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5th Women in STEM event draws 250

Tormach Women in STEM champion, Jenny Bannick shows HMS Middle Schoolers, Addyson Wolfe and Stella Miner how to use a CNC Machine.1 / 3
It wasn't all about high tech at the recent Women in STEM event at Hudson Middle School. Ava Johnson holds an eastern hognose snake; she was able to also feed a snake and hold one while it was fed by another student. (submitted photo)2 / 3
HMS 8th grader Parker Johnson stopped by the UWRF booth to learn about static electricity. (submitted photo)3 / 3

Despite extremely cold weather, more than 250 students from 12 different school districts attended the fifth annual Women in STEM event at Hudson Middle School held earlier this month.

While there were fewer attendees than in recent years, Melisa Hansen, Hudson School District School to Career coordinator said business participants noted that the smaller crowd made it possible for them to have "rich conversations with students."

The event, the brainchild of Jodie Bray, Hudson Middle School's technology and engineering instructor, is designed to provide an opportunity to engage and inspire students, especially young girls from throughout the area about careers and workplace opportunities. This year, students of both sexes were invited to explore a variety of career paths through meeting and talking with professionals in their fields and learning about what life is like in the workplace.

Along with business participants, area post-secondary schools like Wisconsin Indianhead Technical College, Chippewa Valley Technical College and UW-River Falls were on hand to talk with students about their curriculum and opportunities in STEM fields.

As in the past, students responded enthusiastically to what they experienced.

"It opened my mind and made me aware of all the different careers involved in STEM+," said HMS eighth-grader Emma Sundblad.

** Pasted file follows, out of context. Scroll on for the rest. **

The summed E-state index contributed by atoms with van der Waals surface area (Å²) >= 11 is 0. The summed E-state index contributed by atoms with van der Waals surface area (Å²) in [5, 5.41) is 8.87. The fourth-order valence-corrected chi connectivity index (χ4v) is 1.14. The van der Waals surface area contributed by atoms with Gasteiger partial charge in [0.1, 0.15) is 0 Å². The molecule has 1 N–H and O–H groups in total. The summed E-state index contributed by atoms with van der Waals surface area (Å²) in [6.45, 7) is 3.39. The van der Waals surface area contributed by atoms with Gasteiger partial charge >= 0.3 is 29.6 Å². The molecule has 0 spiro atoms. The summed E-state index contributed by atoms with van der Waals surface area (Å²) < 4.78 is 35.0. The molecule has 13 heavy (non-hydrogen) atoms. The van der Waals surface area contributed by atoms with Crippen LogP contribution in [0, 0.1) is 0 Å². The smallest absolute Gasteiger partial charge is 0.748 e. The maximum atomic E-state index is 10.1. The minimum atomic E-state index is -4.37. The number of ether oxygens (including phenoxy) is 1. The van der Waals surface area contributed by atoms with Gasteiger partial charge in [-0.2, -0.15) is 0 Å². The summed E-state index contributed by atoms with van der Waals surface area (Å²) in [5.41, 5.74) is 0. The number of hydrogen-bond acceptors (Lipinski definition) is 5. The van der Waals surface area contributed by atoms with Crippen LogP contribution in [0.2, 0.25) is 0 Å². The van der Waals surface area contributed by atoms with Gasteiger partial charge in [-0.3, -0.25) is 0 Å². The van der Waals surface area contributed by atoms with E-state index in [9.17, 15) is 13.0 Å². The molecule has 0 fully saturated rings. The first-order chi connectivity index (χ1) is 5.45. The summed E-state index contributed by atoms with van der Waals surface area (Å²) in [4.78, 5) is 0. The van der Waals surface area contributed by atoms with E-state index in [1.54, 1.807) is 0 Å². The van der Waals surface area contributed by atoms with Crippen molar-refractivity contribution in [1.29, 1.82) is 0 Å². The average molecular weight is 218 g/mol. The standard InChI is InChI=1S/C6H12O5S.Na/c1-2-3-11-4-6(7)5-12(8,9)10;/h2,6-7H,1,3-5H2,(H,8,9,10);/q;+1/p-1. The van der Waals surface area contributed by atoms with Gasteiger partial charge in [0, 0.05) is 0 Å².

"It helped me learn about numerous different areas in STEM+ and helped me broaden my knowledge of possibilities for my future career," said Hudson High School sophomore Mackenzie Dotseth.

"I want to aim towards a career within the STEM+ field and I want to do something I'm interested in and love to do," said HHS freshman Charlie Neuenschwander.

Parent Brian Johnson came to the event with his daughter Ava.

"This was our first time attending the STEM event at the middle school. I couldn't have been more impressed. The organization and structure was fantastic and the volunteers did a wonderful job with the kids as they exposed them to science. My daughter loved the hands-on activities. Her favorites were the reptile show, static electricity demonstration, and learning about the security features on currency. When we got home, she showed her mom and her brother some of the tiny print and watermarks that can be found on bills."

New to the event this year was a reptile exhibit. Emily Roberts of Snake Discovery LLC liked what she saw.

"The Women in STEM night is an inspirational event for girls, as it introduces them to many of the career paths they can take in fields they may not have thought of before," she said.

Engineer Angela Popenhagen of Stevens Engineers Inc., has been a participant in Women in STEM and a member of the advisory board from the beginning. "The wide range of career options featured give students a great glimpse of how math and science apply to everyday life."

"I had a great time participating in this excellent program designed to expose students to the many wonderful opportunities in the STEM field," said Sonja Maki of UW-River Falls.

For more information contact Melisa Hansen, school to career coordinator for the Hudson School District at or by calling 715-377-3712.

Meg Heaton

Meg Heaton has been a reporter with the Hudson Star Observer since 1990. She has a bachelor’s degree in anthropology and Native American Studies from the University of Wisconsin-Eau Claire.

(715) 808-8604